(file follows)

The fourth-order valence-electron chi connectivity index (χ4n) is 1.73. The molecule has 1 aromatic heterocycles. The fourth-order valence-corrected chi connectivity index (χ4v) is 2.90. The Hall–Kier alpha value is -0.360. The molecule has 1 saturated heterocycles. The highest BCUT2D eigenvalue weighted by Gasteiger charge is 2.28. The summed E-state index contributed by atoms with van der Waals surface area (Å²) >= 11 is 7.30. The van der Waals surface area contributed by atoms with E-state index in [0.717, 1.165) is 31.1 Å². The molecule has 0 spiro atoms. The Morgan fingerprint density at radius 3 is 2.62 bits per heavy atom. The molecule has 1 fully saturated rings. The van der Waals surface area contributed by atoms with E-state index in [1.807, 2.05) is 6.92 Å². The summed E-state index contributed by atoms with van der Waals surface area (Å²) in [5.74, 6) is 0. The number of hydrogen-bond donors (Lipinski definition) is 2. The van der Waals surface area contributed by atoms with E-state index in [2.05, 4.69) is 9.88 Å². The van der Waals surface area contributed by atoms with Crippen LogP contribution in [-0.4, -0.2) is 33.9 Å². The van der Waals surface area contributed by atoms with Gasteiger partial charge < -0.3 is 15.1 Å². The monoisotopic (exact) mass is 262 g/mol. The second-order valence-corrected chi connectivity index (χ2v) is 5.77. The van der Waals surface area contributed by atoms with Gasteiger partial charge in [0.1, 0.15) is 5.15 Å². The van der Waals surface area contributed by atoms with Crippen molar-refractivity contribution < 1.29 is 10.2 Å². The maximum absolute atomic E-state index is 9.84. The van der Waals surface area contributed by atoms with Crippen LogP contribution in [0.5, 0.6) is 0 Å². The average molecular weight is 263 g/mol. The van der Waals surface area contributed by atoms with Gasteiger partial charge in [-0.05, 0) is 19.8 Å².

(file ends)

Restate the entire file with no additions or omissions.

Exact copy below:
The fourth-order valence-electron chi connectivity index (χ4n) is 1.73. The molecule has 1 aromatic heterocycles. The fourth-order valence-corrected chi connectivity index (χ4v) is 2.90. The Hall–Kier alpha value is -0.360. The molecule has 1 saturated heterocycles. The highest BCUT2D eigenvalue weighted by Gasteiger charge is 2.28. The summed E-state index contributed by atoms with van der Waals surface area (Å²) >= 11 is 7.30. The van der Waals surface area contributed by atoms with E-state index in [0.717, 1.165) is 31.1 Å². The molecule has 0 spiro atoms. The Morgan fingerprint density at radius 3 is 2.62 bits per heavy atom. The molecule has 1 fully saturated rings. The van der Waals surface area contributed by atoms with E-state index in [1.807, 2.05) is 6.92 Å². The summed E-state index contributed by atoms with van der Waals surface area (Å²) in [5.74, 6) is 0. The number of hydrogen-bond donors (Lipinski definition) is 2. The van der Waals surface area contributed by atoms with E-state index in [2.05, 4.69) is 9.88 Å². The van der Waals surface area contributed by atoms with Crippen LogP contribution in [-0.4, -0.2) is 33.9 Å². The van der Waals surface area contributed by atoms with Gasteiger partial charge < -0.3 is 15.1 Å². The monoisotopic (exact) mass is 262 g/mol. The second-order valence-corrected chi connectivity index (χ2v) is 5.77. The van der Waals surface area contributed by atoms with Gasteiger partial charge in [0.1, 0.15) is 5.15 Å². The van der Waals surface area contributed by atoms with Crippen molar-refractivity contribution < 1.29 is 10.2 Å². The maximum absolute atomic E-state index is 9.84. The van der Waals surface area contributed by atoms with Crippen LogP contribution in [0.5, 0.6) is 0 Å². The average molecular weight is 263 g/mol. The van der Waals surface area contributed by atoms with Gasteiger partial charge in [-0.05, 0) is 19.8 Å².